I long to be the one who makes you smile.
From deep within me is a person who wants to be that somebody who makes every person feel like a somebody.
I really do want to be an encourager, but far too often I leave a conversation thinking about what I wish I had said. [ please tell me I’m not alone! ]
As a blogger, it’s easier for me to write down the words and pour my heart into a post; but those same words don’t as easily come out of my mouth. That’s how I often see myself, but I know that it isn’t healthy for me to ignore my insufficiency if I truly want to do better in my personal relationships. “Words of affirmation” seem to be the love language of almost everyone around me!
Not a bit surprising, really, that just about the time I start working on an area that needs improvement–real life steps in to teach me a lesson.
I had barely started The 30-Day Husband Encouragement Challenge by Revive Our Hearts Ministry, when I found myself falling behind. It happens. I read my Bible every day, and rarely miss, but I don’t always use devotionals, so it’s not a regular habit.
The enemy knew right where to attack.
Hearing the words in my own voice, I began the, “I am a complete failure” conversation in my mind. One unkind statement toward my spouse and I felt like the worst wife in the world. Quickly asking for forgiveness from God and then my husband, I voiced the words that I thought would heal the situation. But it didn’t end there. I let the wound fester and it refused to heal in my own heart.
Why? Why, if I did all the right things and said what needed to be said, did I still feel like a failure? Why did real forgiveness seem so illusive?
Because–I’ll say it again–the enemy knows where to attack. He knows our weakness and our vulnerability. Our insecurities. He knows the things that we are passionate about, and he strives to be just as passionate about getting us off course.
Was it coincidence that I had recently began a daily devotional that was on encouraging my husband? I don’t think so. Something that God intended for good was being used as a sword. Cutting deep, I knew that reading the words and even saying the right words were not enough.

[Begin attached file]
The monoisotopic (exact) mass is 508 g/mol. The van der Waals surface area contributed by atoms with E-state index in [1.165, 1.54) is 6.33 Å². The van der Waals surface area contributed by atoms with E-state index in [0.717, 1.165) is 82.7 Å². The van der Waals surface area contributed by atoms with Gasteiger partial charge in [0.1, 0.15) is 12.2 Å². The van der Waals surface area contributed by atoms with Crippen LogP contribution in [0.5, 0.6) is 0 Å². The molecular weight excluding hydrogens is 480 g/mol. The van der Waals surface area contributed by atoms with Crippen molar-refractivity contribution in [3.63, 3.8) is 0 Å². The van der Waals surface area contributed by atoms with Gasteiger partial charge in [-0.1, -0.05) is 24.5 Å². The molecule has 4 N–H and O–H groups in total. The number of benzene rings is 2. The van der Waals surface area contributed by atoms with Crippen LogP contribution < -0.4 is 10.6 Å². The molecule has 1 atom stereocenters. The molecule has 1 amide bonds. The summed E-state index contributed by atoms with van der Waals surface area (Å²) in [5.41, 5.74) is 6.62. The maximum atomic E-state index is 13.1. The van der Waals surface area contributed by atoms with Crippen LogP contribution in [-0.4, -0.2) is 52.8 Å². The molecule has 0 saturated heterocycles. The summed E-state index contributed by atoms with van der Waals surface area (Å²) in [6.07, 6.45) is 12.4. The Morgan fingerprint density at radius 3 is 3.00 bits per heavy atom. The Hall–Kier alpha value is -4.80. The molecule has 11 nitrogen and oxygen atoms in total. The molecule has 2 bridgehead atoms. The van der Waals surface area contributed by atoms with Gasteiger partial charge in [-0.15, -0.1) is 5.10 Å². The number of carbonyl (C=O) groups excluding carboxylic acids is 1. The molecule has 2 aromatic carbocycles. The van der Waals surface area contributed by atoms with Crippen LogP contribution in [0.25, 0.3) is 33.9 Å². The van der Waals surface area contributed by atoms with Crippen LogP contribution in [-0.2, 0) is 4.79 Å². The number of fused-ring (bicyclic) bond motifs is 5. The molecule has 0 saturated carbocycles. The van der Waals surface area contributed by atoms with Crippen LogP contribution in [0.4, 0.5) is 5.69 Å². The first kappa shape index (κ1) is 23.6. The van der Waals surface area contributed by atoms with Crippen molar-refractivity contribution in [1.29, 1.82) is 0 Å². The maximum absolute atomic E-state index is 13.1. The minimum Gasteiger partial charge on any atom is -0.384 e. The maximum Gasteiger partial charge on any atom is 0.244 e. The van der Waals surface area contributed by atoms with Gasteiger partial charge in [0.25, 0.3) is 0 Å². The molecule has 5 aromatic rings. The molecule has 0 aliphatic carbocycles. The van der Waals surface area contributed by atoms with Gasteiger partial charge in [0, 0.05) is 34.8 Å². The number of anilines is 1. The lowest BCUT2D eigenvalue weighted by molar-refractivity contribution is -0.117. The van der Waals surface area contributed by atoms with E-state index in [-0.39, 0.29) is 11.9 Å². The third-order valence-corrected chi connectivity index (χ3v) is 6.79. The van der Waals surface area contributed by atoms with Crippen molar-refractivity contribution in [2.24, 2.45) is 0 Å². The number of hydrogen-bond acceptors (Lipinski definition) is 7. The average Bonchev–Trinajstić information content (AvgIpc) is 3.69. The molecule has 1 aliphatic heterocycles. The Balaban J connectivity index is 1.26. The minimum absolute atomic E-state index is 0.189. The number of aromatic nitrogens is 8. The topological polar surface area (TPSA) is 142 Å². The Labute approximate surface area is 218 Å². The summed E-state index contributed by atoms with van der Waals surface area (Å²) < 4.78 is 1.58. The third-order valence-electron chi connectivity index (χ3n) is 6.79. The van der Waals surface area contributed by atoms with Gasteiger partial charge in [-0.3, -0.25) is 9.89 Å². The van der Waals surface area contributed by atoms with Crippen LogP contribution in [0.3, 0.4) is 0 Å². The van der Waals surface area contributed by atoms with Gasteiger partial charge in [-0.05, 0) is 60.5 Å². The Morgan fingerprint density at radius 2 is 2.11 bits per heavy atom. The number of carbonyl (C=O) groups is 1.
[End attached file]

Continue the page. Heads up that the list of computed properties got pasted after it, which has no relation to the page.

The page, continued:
This wound was more than just a misspoken word. It was a feeling of failure that was really based in pride. I did what was “required” of me–in the physical realm, but spiritually I was not letting go. Just as love is an action word, so is forgiveness. Sometimes we say “I’m sorry”, or on the receiving end of an apology we say, “I forgive you”, but our actions say something very different. The response we have to grace should be Christ-honoring, but it doesn’t mean that we are self-deprecating. Pity-parties are not appropriate for a believer who has “died to self” and is “living for Christ.” (Galatians 2:20)
When we struggle to get our emotions to match the truth, it is absolutely imperative that we allow the Bible to be the foundation for what we believe about God and ourselves. Psalm 103 is a well-known Psalm that has become one of my favorites, and this particular chapter is titled “The Forgiving God” in the Holman Christian Standard Study Bible. David’s verbiage describes perfectly the character of our forgiving God and what our response should be when we experience His mercy and grace and forgiveness:
The Lord is compassionate and gracious,
slow to anger and abounding in faithful love.
He will not always accuse us
or be angry forever.
He has not dealt with us as our sins deserve
or repaid us according to our iniquities.
For as high as the heavens are above the earth,
so great is his faithful love
toward those who fear him.
As far as the east is from the west,
so far has he removed
our transgressions from us. Psalm 103:8-12
The beauty of this Psalm is that he is painting a picture of what God’s character looks like. Just when we need to be reminded of it the most–when we find ourselves accused and guilty, He reminds us of this incredible truth–grace abounds.
Grace. Unmerited favor.
That wonderful, amazing, matchless grace of our loving God.
The old hymn, Amazing Grace says it in a way that millions still resonate with it today:
“Amazing grace! How sweet the sound, that saved a wretch like me!” John Newton, 1779
For me, it is not just about recognizing God’s grace–it is often a matter of accepting it for myself. Seeing myself as that wretch, sometimes I allow others to be forgiven but fail to remember and apply this truth to myself: forgiveness is not given freely because I deserve it, but because God is so gracious and loving and compassionate.
“The Lord is compassionate and gracious, slow to anger and full of faithful love.” Psalm 103:8
It is His character that defines Him, and accepting who He is and that He is faithful toward us should motivate us to want to please Him.
When I don’t forgive myself, I am in a sense, rejecting His forgiveness. I’m saying the opposite of what He says in verse 12:
“As far as the east is from the west, so far has He removed our transgressions from us.” Psalm 103:12
What an awesome thing to remember! Our response? gratitude. When we choose to accept God’s grace with thankfulness, it overflows and spills into our relationships as we learn to give grace to others. Grace freely given, not because they deserve it, but because we have been shown what true grace looks like–and we want to model it in our own lives.
“From eternity to eternity the Lord’s faithful love is toward those who fear Him…” Psalm 103:17